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The Power in Groups: Using Cluster Analysis to Critically Quantify Women’s STEM Enrollment

Written By

Ann M. Gansemer-Topf, Ulrike Genschel, Xuan Hien Nguyen, Jasmine Sourwine and Yuchen Wang

Submitted: January 17th, 2022 Reviewed: January 26th, 2022 Published: April 7th, 2022

DOI: 10.5772/intechopen.102881

IntechOpen
Advances in Research in STEM Education Edited by Michail Kalogiannakis

From the Edited Volume

Advances in Research in STEM Education [Working Title]

Associate Prof. Michail Kalogiannakis and Dr. Maria Ampartzaki

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Abstract

Despite efforts to close the gender gap in science, technology, engineering, and math (STEM), disparities still exist, especially in math intensive STEM (MISTEM) majors. Females and males receive similar academic preparation and overall, perform similarly, yet females continue to enroll in STEM majors less frequently than men. In examining academic preparation, most research considers performance measures individually, ignoring the possible interrelationships between these measures. We address this problem by using hierarchical agglomerative clustering – a statistical technique which allows for identifying groups (i.e., clusters) of students who are similar in multiple factors. We first apply this technique to readily available institutional data to determine if we could identify distinct groups. Results illustrated that it was possible to identify nine unique groups. We then examined differences in STEM enrollment by group and by gender. We found that the proportion of females differed by group, and the gap between males and females also varied by group. Overall, males enrolled in STEM at a higher proportion than females and did so regardless of the strength of their academic preparation. Our results provide a novel yet feasible approach to examining gender differences in STEM enrollment in postsecondary education.

Keywords

  • STEM
  • gender
  • cluster analysis
  • female
  • enrollment

1. Introduction

Gender disparities in STEM enrollment in college continue to receive a significant amount of attention [1]. Research investigating reasons for this disparity in enrollment by gender highlights three consistent themes: a) females who are less academically prepared in math and sciences than males are less likely to enroll in STEM; b) despite comparable academic preparation, females, on average, enroll in STEM majors in smaller percentages than males, and c) females’ participation varies by major, with some majors, such as biology seeing a higher proportion of females than in math intensive fields (MI STEM) such as engineering or computer science [2, 3, 4, 5]. Despite the abundance of research on this topic, there lacks a more detailed yet cohesive look at the interrelationships among high school academic preparation, ACT scores, and STEM enrollment.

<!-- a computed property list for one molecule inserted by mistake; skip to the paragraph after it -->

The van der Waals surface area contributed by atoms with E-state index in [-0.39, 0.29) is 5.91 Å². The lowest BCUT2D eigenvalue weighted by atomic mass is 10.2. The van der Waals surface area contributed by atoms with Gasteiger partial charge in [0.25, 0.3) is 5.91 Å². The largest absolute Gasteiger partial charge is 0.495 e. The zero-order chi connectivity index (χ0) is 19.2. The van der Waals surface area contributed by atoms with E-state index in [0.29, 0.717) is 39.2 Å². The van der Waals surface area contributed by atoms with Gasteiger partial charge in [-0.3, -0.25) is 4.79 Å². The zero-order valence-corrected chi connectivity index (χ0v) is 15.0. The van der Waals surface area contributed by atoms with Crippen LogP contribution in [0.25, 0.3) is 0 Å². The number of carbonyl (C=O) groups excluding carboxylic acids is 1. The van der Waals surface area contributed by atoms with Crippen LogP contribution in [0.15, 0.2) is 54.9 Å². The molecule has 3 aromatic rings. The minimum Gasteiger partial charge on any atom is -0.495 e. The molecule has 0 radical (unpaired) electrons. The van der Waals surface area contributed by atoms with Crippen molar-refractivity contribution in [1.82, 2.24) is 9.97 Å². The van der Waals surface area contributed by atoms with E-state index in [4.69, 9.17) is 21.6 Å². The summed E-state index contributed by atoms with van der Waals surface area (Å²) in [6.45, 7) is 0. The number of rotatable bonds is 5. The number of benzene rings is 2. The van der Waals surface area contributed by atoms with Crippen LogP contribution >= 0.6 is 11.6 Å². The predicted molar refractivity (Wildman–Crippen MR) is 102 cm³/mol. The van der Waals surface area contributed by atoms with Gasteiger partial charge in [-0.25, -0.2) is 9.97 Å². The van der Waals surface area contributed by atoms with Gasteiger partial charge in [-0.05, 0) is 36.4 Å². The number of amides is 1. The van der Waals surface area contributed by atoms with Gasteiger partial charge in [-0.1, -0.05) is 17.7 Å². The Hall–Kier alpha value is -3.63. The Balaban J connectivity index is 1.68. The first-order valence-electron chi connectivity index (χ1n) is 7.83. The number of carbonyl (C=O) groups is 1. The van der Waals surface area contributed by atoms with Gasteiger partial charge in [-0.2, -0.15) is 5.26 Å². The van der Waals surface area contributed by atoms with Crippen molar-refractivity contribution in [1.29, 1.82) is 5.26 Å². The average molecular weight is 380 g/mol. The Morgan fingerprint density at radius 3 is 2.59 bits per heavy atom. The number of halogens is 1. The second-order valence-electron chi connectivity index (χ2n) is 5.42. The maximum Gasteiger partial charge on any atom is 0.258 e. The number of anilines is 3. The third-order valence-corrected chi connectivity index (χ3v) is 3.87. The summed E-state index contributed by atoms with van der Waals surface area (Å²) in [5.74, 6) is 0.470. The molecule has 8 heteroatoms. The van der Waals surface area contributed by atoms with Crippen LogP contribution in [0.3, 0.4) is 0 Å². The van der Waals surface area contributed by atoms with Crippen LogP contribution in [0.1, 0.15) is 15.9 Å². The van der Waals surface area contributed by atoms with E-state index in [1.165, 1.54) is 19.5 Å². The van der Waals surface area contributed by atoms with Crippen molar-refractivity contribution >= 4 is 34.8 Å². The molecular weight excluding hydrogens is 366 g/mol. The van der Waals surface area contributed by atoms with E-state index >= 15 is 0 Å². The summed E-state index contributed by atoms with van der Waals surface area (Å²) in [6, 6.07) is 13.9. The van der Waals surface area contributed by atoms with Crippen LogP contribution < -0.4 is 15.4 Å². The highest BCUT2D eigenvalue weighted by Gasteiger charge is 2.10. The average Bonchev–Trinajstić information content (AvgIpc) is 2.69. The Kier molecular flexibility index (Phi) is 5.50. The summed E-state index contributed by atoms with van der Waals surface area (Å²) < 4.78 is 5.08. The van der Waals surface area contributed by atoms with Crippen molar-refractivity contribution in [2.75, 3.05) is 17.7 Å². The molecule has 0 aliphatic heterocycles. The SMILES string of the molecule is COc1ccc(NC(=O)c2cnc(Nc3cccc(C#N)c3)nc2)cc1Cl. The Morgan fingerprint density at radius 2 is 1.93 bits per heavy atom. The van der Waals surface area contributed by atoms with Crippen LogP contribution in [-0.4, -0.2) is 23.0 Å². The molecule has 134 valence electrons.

This study utilized hierarchical agglomerative clustering to analyze high school and college data from a cohort (n = 3104) of students at a large, public research institution in the Midwest. Students entering this institution tend to arrive with a broad academic background and varying levels of readiness to pursue a STEM degree. Students receive guidance from professional academic advising staff and faculty about course enrollment and academic trajectories. Frequently these decisions are made by considering one or two individual data points such as a students’ GPA or ACT score, yet research in this area consistently demonstrates that it is a combination of several of these factors that more accurately represents students’ preparedness and ability to succeed [6, 7, 8]. By clustering, our data analysis will provide more nuanced insights than traditional statistical analyses. Traditional analyses tend to focus on averages and distributions of individual student characteristics across all students. Clustering algorithms seek to identify natural groupings (clusters) of students such that students within a cluster are academically more similar to each other regarding their pre-collegiate training than they are to students from any other cluster. Thus, clustering better accounts for the interrelationships of several factors and offers much more robust information than the more common approach to examining individual variables.